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Some of my first memories are from being at church. I’m sure I left teeth marks on those rickety, nursery cribs. Besides my immediate family, the church family was the community setting I knew and one which grew to be comfortable. It was familiar from the very beginning—a second home.
I learned about music in church, more specifically, about harmony. We attended a small, old-fashioned Baptist church with hell-fire and brimstone preaching paired with four-part, gospel singing. I remember following along in the hymnal while listening to my mom sing. I listened to her voice while moving my eyes over the printed chords in an attempt to find which note she was singing. She would switch from melody to alto to tenor seamlessly. How the notes and voices blended was much more intriguing to me than the words.
In the mid-1970s, when I was seven years old, my family moved from small-town Texas to Brazil for my dad’s job. I was a TCC (third-culture kid) before that was even a thing. I don’t remember much about the move besides feeling nervous for months, not being able to down the little red worm pill, and imagining that toilet paper must not exist over there because my mom filled the dresser drawers with it in our shipment. (I completely understood this when we moved our family to Asia, and I packed many things we would end up not needing.)
So much of my childhood is blurry, likely from not being able to acknowledge and process my uncertainties and emotions, but a few vivid memories stand out. The first couple of years in Brazil revolved around getting settled, playing with the other American kids on our cul-de-sac’s circle, and learning Portuguese, mostly from TV commercials. We jammed to The Gaither Vocal Band, ate bread with sand in it (the bakeries lined the beaches), took adventurous trips, and frequently visited a local orphanage. My mom made homemade pizza and root beer, would clear the voodoo curse paraphernalia from the end of the street before we went down to catch the school bus, and my tiny self would climb through the burglar bars on our neighbor’s houses when someone locked themselves out – for some reason, this was a regular thing.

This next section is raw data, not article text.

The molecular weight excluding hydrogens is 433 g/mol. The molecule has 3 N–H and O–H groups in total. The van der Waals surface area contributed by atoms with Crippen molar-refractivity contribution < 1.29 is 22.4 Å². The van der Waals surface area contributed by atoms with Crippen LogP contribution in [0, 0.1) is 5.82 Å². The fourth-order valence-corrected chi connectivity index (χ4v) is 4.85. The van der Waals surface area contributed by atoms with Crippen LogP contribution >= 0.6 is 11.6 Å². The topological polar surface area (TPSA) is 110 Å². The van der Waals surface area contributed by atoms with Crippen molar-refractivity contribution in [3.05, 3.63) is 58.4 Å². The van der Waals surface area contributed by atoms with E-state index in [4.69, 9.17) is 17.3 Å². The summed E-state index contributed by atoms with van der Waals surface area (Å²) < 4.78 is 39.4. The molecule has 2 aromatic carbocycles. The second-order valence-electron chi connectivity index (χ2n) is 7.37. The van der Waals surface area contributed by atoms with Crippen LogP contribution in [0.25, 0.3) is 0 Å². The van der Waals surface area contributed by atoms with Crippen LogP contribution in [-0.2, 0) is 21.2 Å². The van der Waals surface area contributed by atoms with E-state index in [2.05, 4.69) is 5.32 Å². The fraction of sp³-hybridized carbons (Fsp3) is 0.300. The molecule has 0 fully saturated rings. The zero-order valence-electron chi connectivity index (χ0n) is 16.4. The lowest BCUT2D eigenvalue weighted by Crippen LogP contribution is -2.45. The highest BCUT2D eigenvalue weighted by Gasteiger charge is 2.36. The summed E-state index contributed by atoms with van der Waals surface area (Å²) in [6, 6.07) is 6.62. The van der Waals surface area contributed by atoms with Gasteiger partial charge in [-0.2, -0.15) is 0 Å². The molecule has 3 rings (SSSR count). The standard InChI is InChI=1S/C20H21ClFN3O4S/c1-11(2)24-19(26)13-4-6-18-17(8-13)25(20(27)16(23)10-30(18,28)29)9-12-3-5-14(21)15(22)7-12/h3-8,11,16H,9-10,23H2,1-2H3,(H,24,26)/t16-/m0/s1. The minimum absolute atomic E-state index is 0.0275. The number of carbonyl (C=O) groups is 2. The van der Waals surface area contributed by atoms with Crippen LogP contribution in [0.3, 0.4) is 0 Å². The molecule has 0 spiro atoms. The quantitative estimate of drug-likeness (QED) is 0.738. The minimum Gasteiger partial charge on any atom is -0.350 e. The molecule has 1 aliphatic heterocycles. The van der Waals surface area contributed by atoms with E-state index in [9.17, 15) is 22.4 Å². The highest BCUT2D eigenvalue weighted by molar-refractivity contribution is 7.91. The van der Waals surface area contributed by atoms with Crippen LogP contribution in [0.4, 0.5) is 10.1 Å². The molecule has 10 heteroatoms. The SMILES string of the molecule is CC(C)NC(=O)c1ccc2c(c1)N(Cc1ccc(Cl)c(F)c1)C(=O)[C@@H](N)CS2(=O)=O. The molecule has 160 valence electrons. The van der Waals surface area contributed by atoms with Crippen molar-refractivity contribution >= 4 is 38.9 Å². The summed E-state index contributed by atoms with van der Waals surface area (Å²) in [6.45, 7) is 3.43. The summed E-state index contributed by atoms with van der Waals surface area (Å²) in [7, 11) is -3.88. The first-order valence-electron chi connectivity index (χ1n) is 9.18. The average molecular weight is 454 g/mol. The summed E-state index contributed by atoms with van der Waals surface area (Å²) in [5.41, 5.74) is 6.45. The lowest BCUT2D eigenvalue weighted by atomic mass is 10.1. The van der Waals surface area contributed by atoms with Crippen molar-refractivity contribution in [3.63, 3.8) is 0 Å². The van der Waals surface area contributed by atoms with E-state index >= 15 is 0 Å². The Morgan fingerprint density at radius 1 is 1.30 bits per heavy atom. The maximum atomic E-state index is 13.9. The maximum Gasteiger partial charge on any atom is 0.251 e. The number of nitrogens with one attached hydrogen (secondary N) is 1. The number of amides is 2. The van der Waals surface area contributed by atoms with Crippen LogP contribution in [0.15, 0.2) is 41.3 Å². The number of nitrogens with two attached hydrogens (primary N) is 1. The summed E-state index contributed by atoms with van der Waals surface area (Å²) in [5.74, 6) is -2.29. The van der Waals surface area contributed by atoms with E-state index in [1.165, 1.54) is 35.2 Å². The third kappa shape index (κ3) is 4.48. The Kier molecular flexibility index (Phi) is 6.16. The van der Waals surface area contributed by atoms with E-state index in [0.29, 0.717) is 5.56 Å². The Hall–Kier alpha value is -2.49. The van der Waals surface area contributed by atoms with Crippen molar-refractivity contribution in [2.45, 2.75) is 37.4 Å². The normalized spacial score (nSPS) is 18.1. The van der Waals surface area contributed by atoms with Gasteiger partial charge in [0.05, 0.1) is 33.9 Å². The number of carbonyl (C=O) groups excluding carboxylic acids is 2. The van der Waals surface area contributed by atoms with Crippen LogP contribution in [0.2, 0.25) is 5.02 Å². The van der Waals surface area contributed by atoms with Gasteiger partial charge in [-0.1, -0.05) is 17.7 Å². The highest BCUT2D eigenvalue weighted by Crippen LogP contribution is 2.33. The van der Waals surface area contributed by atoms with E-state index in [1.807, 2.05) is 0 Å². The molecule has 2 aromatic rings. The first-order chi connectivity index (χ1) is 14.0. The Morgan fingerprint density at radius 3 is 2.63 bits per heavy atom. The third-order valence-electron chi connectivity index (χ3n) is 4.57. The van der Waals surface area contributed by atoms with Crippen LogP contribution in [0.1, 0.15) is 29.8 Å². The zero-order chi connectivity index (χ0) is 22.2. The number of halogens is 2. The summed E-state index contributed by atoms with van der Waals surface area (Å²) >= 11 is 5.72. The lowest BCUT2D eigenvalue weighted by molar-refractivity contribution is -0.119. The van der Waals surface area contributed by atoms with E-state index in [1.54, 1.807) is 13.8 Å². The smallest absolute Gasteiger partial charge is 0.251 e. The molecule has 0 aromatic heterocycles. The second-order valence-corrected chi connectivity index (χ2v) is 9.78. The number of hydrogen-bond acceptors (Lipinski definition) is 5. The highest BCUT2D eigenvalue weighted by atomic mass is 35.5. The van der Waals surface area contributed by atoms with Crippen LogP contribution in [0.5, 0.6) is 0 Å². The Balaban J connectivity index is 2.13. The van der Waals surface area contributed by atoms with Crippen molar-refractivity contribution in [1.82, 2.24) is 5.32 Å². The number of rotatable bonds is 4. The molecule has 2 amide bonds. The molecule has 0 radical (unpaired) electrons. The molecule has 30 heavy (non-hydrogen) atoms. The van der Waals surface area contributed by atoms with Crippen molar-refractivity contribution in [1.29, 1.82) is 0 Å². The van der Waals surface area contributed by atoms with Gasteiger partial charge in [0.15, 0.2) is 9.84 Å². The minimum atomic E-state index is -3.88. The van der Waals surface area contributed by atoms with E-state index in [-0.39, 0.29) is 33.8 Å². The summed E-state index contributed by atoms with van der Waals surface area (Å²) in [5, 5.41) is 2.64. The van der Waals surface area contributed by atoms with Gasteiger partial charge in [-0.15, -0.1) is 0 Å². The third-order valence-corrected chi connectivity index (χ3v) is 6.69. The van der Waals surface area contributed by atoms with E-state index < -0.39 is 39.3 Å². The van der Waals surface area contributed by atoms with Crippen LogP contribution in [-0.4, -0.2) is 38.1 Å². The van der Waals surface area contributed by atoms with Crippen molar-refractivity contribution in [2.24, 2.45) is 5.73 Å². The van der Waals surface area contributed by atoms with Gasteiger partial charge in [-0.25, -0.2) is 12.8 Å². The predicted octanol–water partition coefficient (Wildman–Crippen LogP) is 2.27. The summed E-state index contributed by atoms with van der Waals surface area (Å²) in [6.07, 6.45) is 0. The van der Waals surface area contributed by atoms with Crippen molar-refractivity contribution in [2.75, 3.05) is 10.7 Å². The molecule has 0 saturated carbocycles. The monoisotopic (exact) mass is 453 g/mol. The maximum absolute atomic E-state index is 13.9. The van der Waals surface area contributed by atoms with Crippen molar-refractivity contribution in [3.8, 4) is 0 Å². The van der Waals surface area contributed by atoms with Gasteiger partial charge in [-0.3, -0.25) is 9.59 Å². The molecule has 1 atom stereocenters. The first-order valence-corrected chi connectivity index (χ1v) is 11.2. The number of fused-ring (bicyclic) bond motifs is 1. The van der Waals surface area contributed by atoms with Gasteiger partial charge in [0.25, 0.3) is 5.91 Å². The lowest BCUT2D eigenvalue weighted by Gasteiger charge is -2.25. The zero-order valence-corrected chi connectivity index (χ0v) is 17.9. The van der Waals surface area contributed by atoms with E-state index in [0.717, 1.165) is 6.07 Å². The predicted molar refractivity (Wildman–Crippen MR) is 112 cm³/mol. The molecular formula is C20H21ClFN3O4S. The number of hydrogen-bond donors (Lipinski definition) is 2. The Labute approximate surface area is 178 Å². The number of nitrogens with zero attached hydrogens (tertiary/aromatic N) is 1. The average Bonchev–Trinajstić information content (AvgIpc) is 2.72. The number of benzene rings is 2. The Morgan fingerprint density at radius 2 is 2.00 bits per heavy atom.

My childhood was surrounded by music. My parents bought a baby grand piano while we lived in Brazil, and I began learning how to play there. Mostly by ear, but I took lessons off and on. My dad had a harmonica, and I loved playing it. He said he would buy me one of my own if I learned how to play “When the Saints Go Marching In” on his. I did, and he did. I got a record player one Christmas and bought my first record at the supermarket in town – Bill Haley and the Comets. I still have it and one of my favorite songs remains the not-so-politically-correct, “Shake Your Fat Fanny.” My album collection would grow by a Wizard of Oz album and multiple Donnie & Marie Osmond albums. Good times!
The specifics of this event are blurry, but I remember my feelings with clarity. I would have been about nine-years-old. My mom had tickets to a concert by an American group called The Heritage Singers. As we waited for the doors to open, the crowds grew and grew. It quickly became utter chaos, and my small-framed self was at risk of getting trampled. My mom held on to me with a death grip, and I don’t recall how, but we made it inside to our seats.
I imagine the singer’s matching, 70’s-style, polyester outfits brought order to the chaos in my soul. But when the music began, the harmony mesmerized me. It was like nothing I’d ever heard before. “This is what heaven must be like,” I thought.
A choir’s voice, in all its glorious harmony, filled the room; and my heart. I met Jesus there. I don’t remember if they spoke words inviting us to salvation, but the music was enough for me to know I wanted Jesus in my life. As I said, the memories are a bit fuzzy, so I’m not sure if I prayed a prayer there at the concert or home, or if I even prayed at all, but I knew without a doubt that I now belonged to Jesus and He belonged to me. With Jesus, I felt like I was home. I belonged.
Throughout my life, I have endured significant trauma, both little “t” and big “T.” Childhood sexual abuse, monumental moves and transitions, countless losses, depression, anxiety, the damaging effects of confusing and unbiblical messages from the church regarding baptism, purity, and the role of a wife, and most recently, healing from marriage betrayal trauma to name a few. My faith in Jesus has been the firm hope which has held me together (Colossians 1:17). Have I doubted His goodness? In moments, sure. Have I questioned His plan? At times, absolutely. But my song is His, and His mine. And His song, introduced to me over four decades ago, overflows with the harmony of His faithfulness.
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